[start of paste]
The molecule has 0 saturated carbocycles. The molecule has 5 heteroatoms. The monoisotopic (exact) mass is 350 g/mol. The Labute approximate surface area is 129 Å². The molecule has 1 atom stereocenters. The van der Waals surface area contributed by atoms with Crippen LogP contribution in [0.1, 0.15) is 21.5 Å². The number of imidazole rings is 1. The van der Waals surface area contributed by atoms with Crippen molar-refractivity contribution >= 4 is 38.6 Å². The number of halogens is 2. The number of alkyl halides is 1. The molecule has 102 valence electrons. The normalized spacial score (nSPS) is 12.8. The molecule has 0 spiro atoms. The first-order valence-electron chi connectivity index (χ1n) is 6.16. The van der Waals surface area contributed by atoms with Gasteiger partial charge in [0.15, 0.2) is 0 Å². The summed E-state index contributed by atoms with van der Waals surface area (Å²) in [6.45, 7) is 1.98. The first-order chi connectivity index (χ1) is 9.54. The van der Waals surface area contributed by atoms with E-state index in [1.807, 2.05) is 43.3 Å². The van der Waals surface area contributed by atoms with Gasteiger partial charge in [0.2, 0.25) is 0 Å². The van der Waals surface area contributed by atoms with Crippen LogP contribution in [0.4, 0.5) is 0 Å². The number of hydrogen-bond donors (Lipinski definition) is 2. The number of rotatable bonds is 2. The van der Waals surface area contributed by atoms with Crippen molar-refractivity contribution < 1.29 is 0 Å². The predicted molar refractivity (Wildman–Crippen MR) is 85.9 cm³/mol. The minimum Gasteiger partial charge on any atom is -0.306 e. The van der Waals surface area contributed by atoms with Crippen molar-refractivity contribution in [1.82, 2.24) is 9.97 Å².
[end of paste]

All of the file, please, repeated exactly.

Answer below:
The molecule has 0 saturated carbocycles. The molecule has 5 heteroatoms. The monoisotopic (exact) mass is 350 g/mol. The Labute approximate surface area is 129 Å². The molecule has 1 atom stereocenters. The van der Waals surface area contributed by atoms with Crippen LogP contribution in [0.1, 0.15) is 21.5 Å². The number of imidazole rings is 1. The van der Waals surface area contributed by atoms with Crippen molar-refractivity contribution >= 4 is 38.6 Å². The number of halogens is 2. The number of alkyl halides is 1. The molecule has 102 valence electrons. The normalized spacial score (nSPS) is 12.8. The molecule has 0 spiro atoms. The first-order valence-electron chi connectivity index (χ1n) is 6.16. The van der Waals surface area contributed by atoms with Gasteiger partial charge in [0.15, 0.2) is 0 Å². The summed E-state index contributed by atoms with van der Waals surface area (Å²) in [6.45, 7) is 1.98. The first-order chi connectivity index (χ1) is 9.54. The van der Waals surface area contributed by atoms with E-state index in [1.807, 2.05) is 43.3 Å². The van der Waals surface area contributed by atoms with Gasteiger partial charge in [0.2, 0.25) is 0 Å². The van der Waals surface area contributed by atoms with Crippen LogP contribution in [0.4, 0.5) is 0 Å². The number of hydrogen-bond donors (Lipinski definition) is 2. The number of rotatable bonds is 2. The van der Waals surface area contributed by atoms with Crippen molar-refractivity contribution < 1.29 is 0 Å². The predicted molar refractivity (Wildman–Crippen MR) is 85.9 cm³/mol. The minimum Gasteiger partial charge on any atom is -0.306 e. The van der Waals surface area contributed by atoms with Crippen molar-refractivity contribution in [1.82, 2.24) is 9.97 Å².